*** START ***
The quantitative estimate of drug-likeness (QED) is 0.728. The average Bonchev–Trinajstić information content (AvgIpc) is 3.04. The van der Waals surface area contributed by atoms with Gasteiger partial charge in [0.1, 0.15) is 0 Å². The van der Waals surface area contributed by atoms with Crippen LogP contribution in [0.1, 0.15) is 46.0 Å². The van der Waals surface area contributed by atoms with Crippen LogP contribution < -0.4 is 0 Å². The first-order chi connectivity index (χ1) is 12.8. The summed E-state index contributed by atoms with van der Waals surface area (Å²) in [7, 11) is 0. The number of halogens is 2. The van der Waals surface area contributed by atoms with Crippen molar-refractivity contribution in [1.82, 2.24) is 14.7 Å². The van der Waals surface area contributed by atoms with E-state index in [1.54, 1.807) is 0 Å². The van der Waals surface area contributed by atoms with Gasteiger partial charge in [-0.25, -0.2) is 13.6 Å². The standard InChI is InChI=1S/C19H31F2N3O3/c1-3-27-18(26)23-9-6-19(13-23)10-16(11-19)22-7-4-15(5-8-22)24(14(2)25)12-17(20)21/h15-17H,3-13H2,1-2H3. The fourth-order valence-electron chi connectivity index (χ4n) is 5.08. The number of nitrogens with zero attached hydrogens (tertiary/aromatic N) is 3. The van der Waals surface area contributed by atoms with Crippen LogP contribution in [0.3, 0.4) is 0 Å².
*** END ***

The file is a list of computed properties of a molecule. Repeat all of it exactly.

The quantitative estimate of drug-likeness (QED) is 0.728. The average Bonchev–Trinajstić information content (AvgIpc) is 3.04. The van der Waals surface area contributed by atoms with Gasteiger partial charge in [0.1, 0.15) is 0 Å². The van der Waals surface area contributed by atoms with Crippen LogP contribution in [0.1, 0.15) is 46.0 Å². The van der Waals surface area contributed by atoms with Crippen LogP contribution < -0.4 is 0 Å². The first-order chi connectivity index (χ1) is 12.8. The summed E-state index contributed by atoms with van der Waals surface area (Å²) in [7, 11) is 0. The number of halogens is 2. The van der Waals surface area contributed by atoms with Crippen molar-refractivity contribution in [1.82, 2.24) is 14.7 Å². The van der Waals surface area contributed by atoms with E-state index in [1.54, 1.807) is 0 Å². The van der Waals surface area contributed by atoms with Gasteiger partial charge in [-0.25, -0.2) is 13.6 Å². The standard InChI is InChI=1S/C19H31F2N3O3/c1-3-27-18(26)23-9-6-19(13-23)10-16(11-19)22-7-4-15(5-8-22)24(14(2)25)12-17(20)21/h15-17H,3-13H2,1-2H3. The fourth-order valence-electron chi connectivity index (χ4n) is 5.08. The number of nitrogens with zero attached hydrogens (tertiary/aromatic N) is 3. The van der Waals surface area contributed by atoms with Crippen LogP contribution in [0.3, 0.4) is 0 Å².